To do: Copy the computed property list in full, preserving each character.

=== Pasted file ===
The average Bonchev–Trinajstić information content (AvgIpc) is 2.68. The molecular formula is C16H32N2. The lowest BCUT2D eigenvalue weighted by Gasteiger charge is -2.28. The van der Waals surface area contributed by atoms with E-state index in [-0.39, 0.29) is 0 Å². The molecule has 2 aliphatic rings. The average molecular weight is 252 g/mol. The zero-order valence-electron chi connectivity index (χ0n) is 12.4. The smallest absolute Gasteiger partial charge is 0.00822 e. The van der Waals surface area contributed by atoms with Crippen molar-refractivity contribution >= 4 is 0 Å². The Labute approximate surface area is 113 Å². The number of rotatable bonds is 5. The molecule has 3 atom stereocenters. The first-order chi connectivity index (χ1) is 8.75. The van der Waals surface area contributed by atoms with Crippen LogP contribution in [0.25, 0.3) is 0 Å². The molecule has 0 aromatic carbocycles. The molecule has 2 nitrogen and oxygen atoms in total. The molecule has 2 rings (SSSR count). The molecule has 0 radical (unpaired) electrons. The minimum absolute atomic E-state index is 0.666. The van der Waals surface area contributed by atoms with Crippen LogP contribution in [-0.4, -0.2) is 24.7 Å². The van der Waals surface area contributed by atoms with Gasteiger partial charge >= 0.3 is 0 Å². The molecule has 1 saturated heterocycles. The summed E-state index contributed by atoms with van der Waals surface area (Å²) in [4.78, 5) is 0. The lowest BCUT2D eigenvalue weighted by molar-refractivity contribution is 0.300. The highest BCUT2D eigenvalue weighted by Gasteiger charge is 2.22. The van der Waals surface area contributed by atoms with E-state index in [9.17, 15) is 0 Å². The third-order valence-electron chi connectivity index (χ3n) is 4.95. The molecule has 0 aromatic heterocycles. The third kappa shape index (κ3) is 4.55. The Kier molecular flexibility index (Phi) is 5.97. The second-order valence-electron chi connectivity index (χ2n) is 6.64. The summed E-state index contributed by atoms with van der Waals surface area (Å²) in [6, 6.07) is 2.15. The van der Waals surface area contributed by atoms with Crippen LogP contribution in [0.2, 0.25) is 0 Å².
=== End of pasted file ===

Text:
The average Bonchev–Trinajstić information content (AvgIpc) is 2.68. The molecular formula is C16H32N2. The lowest BCUT2D eigenvalue weighted by Gasteiger charge is -2.28. The van der Waals surface area contributed by atoms with E-state index in [-0.39, 0.29) is 0 Å². The molecule has 2 aliphatic rings. The average molecular weight is 252 g/mol. The zero-order valence-electron chi connectivity index (χ0n) is 12.4. The smallest absolute Gasteiger partial charge is 0.00822 e. The van der Waals surface area contributed by atoms with Crippen molar-refractivity contribution >= 4 is 0 Å². The Labute approximate surface area is 113 Å². The number of rotatable bonds is 5. The molecule has 3 atom stereocenters. The first-order chi connectivity index (χ1) is 8.75. The van der Waals surface area contributed by atoms with Crippen LogP contribution in [0.25, 0.3) is 0 Å². The molecule has 0 aromatic carbocycles. The molecule has 2 nitrogen and oxygen atoms in total. The molecule has 2 rings (SSSR count). The molecule has 0 radical (unpaired) electrons. The minimum absolute atomic E-state index is 0.666. The van der Waals surface area contributed by atoms with Crippen LogP contribution in [-0.4, -0.2) is 24.7 Å². The van der Waals surface area contributed by atoms with Gasteiger partial charge >= 0.3 is 0 Å². The molecule has 1 saturated heterocycles. The summed E-state index contributed by atoms with van der Waals surface area (Å²) in [4.78, 5) is 0. The lowest BCUT2D eigenvalue weighted by molar-refractivity contribution is 0.300. The highest BCUT2D eigenvalue weighted by Gasteiger charge is 2.22. The van der Waals surface area contributed by atoms with E-state index in [9.17, 15) is 0 Å². The third-order valence-electron chi connectivity index (χ3n) is 4.95. The molecule has 0 aromatic heterocycles. The third kappa shape index (κ3) is 4.55. The Kier molecular flexibility index (Phi) is 5.97. The second-order valence-electron chi connectivity index (χ2n) is 6.64. The summed E-state index contributed by atoms with van der Waals surface area (Å²) in [6, 6.07) is 2.15. The van der Waals surface area contributed by atoms with Crippen LogP contribution in [0.2, 0.25) is 0 Å².